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‘Vigilante rink’ on west Ottawa baseball diamond shut down
Councillor denies encouraging flooding of west Ottawa baseball field against city’s wishes
Joan Clark, the president of the City View Community Association, received an order from the City of Ottawa to stop flooding the baseball field. (Ashley Burke/CBC News)
A hockey fight of a different sort is playing out in Ottawa’s west end.
The City of Ottawa cut off a community association’s water supply after it ignored an order to stop flooding a little league baseball diamond in Nepean.
Members of the City View Community Association told CBC News they were encouraged by their councillor to go ahead with the plan to build the outdoor rink without the city’s approval — but the councillor denies ever offering that advice.
Community association members said they spent three days and nights flooding the Doug Frobel Park baseball diamond with a fire hose — working as late as 3 a.m. — to create a hockey rink for neighbourhood kids.
‘Somehow the baseball people have the sole custody of this field, which is wrong.’- Joan Clark, City View Community Association
When a warning to the community association didn’t work, the city cut off the association’s outdoor water supply and served the president a letter to “cease the construction and flooding” of the baseball field.
“I think it’s terrible,” the association’s president Joan Clark said. “Talk about [the] Grinch. The kids that were getting skates for Christmas and planned to come out aren’t going to be skating here.”
City View Community Association volunteers poured water on the outfield of the Doug Frobel Park baseball diamond to create a rink against the city’s wishes. (Ashley Burke/CBC News. )
For three years, the community association has been requesting a larger outdoor rink for the area’s 500 kids to enjoy outside. Right now, they are permitted to build smaller outdoor ice surface on top of an asphalt basketball court on the property.
But the association has argued the surface is too small and doesn’t meet the neighbourhood’s demand.
“It’s political,” Clark said. “Somehow the baseball people have the sole custody of this field, which is wrong. We’re taxpayers and it’s a public park.”
‘High quality’ baseball diamond
The City of Ottawa said it told the group on several occasions not to flood the baseball diamond outfield because of an investment to develop it into a “fairly high quality” playing field for the East Nepean Little League.
The site, which has been used for 60 years as a baseball diamond, is named after Doug Frobel, a former Major League Baseball player born in Ottawa.
“We’re concerned, as are the baseball folks, that the compaction from the snow and the ice is going to kill the turf in the outfield,” said Dan Chenier, the general manager of the city’s parks, recreation and cultural Services.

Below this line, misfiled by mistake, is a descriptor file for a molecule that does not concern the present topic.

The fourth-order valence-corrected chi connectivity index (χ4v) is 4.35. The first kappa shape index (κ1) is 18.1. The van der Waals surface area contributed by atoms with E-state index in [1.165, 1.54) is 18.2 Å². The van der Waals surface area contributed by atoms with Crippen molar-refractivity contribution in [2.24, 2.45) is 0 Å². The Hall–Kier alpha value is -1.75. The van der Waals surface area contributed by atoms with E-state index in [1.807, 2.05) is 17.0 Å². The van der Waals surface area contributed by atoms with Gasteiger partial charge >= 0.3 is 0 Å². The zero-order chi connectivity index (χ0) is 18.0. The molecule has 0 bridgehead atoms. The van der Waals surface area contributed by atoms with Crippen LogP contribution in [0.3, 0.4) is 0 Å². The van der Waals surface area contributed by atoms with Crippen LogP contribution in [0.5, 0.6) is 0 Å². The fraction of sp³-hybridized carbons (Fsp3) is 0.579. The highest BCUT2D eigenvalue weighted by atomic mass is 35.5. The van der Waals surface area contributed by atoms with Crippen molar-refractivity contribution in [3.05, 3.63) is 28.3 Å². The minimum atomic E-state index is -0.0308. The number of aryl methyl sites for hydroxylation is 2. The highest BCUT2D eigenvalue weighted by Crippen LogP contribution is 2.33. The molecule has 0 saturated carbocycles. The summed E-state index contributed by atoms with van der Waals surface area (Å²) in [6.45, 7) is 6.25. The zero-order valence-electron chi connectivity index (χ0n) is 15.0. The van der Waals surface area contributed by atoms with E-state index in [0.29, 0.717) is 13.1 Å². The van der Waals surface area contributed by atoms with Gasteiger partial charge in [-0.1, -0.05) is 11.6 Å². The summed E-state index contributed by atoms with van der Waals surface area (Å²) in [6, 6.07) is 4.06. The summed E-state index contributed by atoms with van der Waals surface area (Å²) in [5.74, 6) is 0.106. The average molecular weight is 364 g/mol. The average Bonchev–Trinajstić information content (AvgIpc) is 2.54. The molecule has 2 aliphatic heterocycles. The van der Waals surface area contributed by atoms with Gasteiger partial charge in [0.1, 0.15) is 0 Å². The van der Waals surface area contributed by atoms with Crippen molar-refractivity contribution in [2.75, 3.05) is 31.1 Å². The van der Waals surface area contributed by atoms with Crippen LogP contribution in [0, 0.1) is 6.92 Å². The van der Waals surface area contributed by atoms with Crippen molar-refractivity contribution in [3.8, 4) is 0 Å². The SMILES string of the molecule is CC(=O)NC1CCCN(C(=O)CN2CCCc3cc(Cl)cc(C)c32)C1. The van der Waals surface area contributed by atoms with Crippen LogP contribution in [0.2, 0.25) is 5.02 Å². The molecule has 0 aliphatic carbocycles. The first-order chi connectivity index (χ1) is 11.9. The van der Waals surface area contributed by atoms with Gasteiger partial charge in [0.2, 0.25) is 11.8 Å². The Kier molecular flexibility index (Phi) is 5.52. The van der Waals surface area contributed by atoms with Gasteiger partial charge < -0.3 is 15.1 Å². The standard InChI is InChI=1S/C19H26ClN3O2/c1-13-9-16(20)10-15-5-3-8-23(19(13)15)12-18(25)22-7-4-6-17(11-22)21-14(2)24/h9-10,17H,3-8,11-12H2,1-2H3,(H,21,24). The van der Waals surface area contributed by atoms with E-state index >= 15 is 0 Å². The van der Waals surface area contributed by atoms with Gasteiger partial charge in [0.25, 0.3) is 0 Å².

“We’re not trying to be a Grinch…But going about it this way is not the way to work with us.”
Dan Chenier is Ottawa’s general manager of parks, recreation and cultural services. (Ashley Burke/CBC News)
He added that the field needs to be in “good shape” when the little league season starts in May.
“We need good grass in that outfield,” he said.
Councillor denies encouraging flooding
Clark said Coun. Rick Chiarelli, who represents the neighbourhood, told six members of the group at a breakfast in the fall that they should just go ahead and flood the outfield without the city’s permission.
“He said, ‘Go ahead and flood the outfield, but only the outfield, leave the infield alone,'” Clark said.
“No I didn’t say that,” Chiarelli told CBC News. “I didn’t tell them to do it.”
‘Maybe they wanted it so badly they’re misinterpreting things they heard.’- Coun. Rick Chiarelli
Chiarelli said he understands the group wants a larger rink, but added that plans are underway to redevelop the park with a bigger rink in the future.
The City of Ottawa locked the water supply near the baseball diamond to stop the community association from flooding the diamond. (Ashley Burke/CBC News)
He said the group should have listened to city staff when ordered to stop flooding the field.
“You can’t just put a rink anywhere you want on city property. Maybe they wanted it so badly they’re misinterpreting things they heard,” he said. “I’m realizing I’m going to get a lot of teasing at council because here I am with my constituents putting up a vigilante rink in the middle of the night.”
Baseball league worried about damage
Resident Brian Inouye doesn’t understand what the big deal is. He had hoped to take his four-year-old daughter Nora to skate on the rink in the outfield.
“I think common sense has gone missing here,” Inouye said. “There’s an empty field and lots of kids and neighbours who want to put the rink together and do the work. There doesn’t seem to be any reason to get in the way of that.”
Resident Brian Inouye and his four-year-old daughter Nora had hoped to use an outdoor rink on the baseball diamond. (Ashley Burke/CBC News)
But the city said the East Nepean Little League is concerned the baseball diamond it pays to use has been damaged by the flooding. The city hopes that the field hasn’t been ruined by the rink, which was stopped soon after the flooding began.
Chiarelli said the community association created the unapproved rink with a new $25,000 water tap, which was installed outside for a future splash pad, as well as to help to create the smaller, approved rink.
The city said it will turn the water back on if the association promises to only flood in the approved location.